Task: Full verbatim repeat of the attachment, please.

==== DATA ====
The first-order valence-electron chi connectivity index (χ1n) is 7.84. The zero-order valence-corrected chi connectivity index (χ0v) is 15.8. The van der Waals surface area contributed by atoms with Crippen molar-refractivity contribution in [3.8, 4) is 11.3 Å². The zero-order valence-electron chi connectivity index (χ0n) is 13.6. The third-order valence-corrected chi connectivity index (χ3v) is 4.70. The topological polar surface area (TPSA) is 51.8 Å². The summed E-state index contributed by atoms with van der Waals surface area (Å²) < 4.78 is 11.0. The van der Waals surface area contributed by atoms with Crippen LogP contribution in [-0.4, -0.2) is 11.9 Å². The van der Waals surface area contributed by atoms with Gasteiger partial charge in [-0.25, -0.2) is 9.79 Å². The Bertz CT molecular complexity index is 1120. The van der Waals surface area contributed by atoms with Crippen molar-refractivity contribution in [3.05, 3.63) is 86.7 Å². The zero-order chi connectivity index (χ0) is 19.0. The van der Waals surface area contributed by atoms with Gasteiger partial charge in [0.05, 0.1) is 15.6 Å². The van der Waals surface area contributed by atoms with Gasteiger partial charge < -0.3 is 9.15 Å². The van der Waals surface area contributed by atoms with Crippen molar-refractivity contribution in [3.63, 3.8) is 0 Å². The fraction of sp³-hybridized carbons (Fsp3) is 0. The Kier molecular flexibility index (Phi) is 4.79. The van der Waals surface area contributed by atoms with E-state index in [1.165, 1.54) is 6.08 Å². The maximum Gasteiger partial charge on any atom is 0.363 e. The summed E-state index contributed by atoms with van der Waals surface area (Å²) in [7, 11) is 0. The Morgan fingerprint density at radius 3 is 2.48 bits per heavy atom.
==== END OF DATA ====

The first-order valence-electron chi connectivity index (χ1n) is 7.84. The zero-order valence-corrected chi connectivity index (χ0v) is 15.8. The van der Waals surface area contributed by atoms with Crippen molar-refractivity contribution in [3.8, 4) is 11.3 Å². The zero-order valence-electron chi connectivity index (χ0n) is 13.6. The third-order valence-corrected chi connectivity index (χ3v) is 4.70. The topological polar surface area (TPSA) is 51.8 Å². The summed E-state index contributed by atoms with van der Waals surface area (Å²) < 4.78 is 11.0. The van der Waals surface area contributed by atoms with Crippen LogP contribution in [-0.4, -0.2) is 11.9 Å². The van der Waals surface area contributed by atoms with Gasteiger partial charge in [-0.25, -0.2) is 9.79 Å². The Bertz CT molecular complexity index is 1120. The van der Waals surface area contributed by atoms with Crippen molar-refractivity contribution in [3.05, 3.63) is 86.7 Å². The zero-order chi connectivity index (χ0) is 19.0. The van der Waals surface area contributed by atoms with Gasteiger partial charge in [0.05, 0.1) is 15.6 Å². The van der Waals surface area contributed by atoms with Gasteiger partial charge < -0.3 is 9.15 Å². The van der Waals surface area contributed by atoms with Crippen molar-refractivity contribution in [3.63, 3.8) is 0 Å². The fraction of sp³-hybridized carbons (Fsp3) is 0. The Kier molecular flexibility index (Phi) is 4.79. The van der Waals surface area contributed by atoms with E-state index in [1.165, 1.54) is 6.08 Å². The maximum Gasteiger partial charge on any atom is 0.363 e. The summed E-state index contributed by atoms with van der Waals surface area (Å²) in [7, 11) is 0. The Morgan fingerprint density at radius 3 is 2.48 bits per heavy atom.